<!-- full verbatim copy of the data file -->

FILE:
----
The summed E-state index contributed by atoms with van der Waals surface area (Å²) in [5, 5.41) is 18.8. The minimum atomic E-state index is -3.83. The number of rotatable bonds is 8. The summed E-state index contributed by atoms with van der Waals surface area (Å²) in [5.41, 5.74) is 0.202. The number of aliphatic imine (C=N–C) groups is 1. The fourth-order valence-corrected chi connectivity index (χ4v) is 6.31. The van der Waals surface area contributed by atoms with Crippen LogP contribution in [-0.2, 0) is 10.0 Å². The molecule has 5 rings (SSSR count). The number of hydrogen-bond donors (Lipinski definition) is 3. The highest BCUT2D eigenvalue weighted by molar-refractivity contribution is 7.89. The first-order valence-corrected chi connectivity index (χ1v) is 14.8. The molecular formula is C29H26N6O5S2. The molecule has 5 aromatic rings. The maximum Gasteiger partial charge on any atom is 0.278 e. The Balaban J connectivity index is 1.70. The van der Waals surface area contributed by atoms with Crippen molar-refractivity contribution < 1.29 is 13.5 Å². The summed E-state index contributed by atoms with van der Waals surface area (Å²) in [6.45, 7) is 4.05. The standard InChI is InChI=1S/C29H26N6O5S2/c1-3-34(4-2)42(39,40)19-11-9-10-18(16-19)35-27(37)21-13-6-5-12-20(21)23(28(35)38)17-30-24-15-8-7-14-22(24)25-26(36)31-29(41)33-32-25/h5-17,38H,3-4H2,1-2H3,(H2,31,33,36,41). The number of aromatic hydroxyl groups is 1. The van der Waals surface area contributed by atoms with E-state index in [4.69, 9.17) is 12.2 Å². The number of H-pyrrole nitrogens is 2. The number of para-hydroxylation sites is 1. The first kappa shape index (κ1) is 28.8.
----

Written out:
The summed E-state index contributed by atoms with van der Waals surface area (Å²) in [5, 5.41) is 18.8. The minimum atomic E-state index is -3.83. The number of rotatable bonds is 8. The summed E-state index contributed by atoms with van der Waals surface area (Å²) in [5.41, 5.74) is 0.202. The number of aliphatic imine (C=N–C) groups is 1. The fourth-order valence-corrected chi connectivity index (χ4v) is 6.31. The van der Waals surface area contributed by atoms with Crippen LogP contribution in [-0.2, 0) is 10.0 Å². The molecule has 5 rings (SSSR count). The number of hydrogen-bond donors (Lipinski definition) is 3. The highest BCUT2D eigenvalue weighted by molar-refractivity contribution is 7.89. The first-order valence-corrected chi connectivity index (χ1v) is 14.8. The molecular formula is C29H26N6O5S2. The molecule has 5 aromatic rings. The maximum Gasteiger partial charge on any atom is 0.278 e. The Balaban J connectivity index is 1.70. The van der Waals surface area contributed by atoms with Crippen molar-refractivity contribution < 1.29 is 13.5 Å². The summed E-state index contributed by atoms with van der Waals surface area (Å²) in [6.45, 7) is 4.05. The standard InChI is InChI=1S/C29H26N6O5S2/c1-3-34(4-2)42(39,40)19-11-9-10-18(16-19)35-27(37)21-13-6-5-12-20(21)23(28(35)38)17-30-24-15-8-7-14-22(24)25-26(36)31-29(41)33-32-25/h5-17,38H,3-4H2,1-2H3,(H2,31,33,36,41). The number of aromatic hydroxyl groups is 1. The van der Waals surface area contributed by atoms with E-state index in [4.69, 9.17) is 12.2 Å². The number of H-pyrrole nitrogens is 2. The number of para-hydroxylation sites is 1. The first kappa shape index (κ1) is 28.8.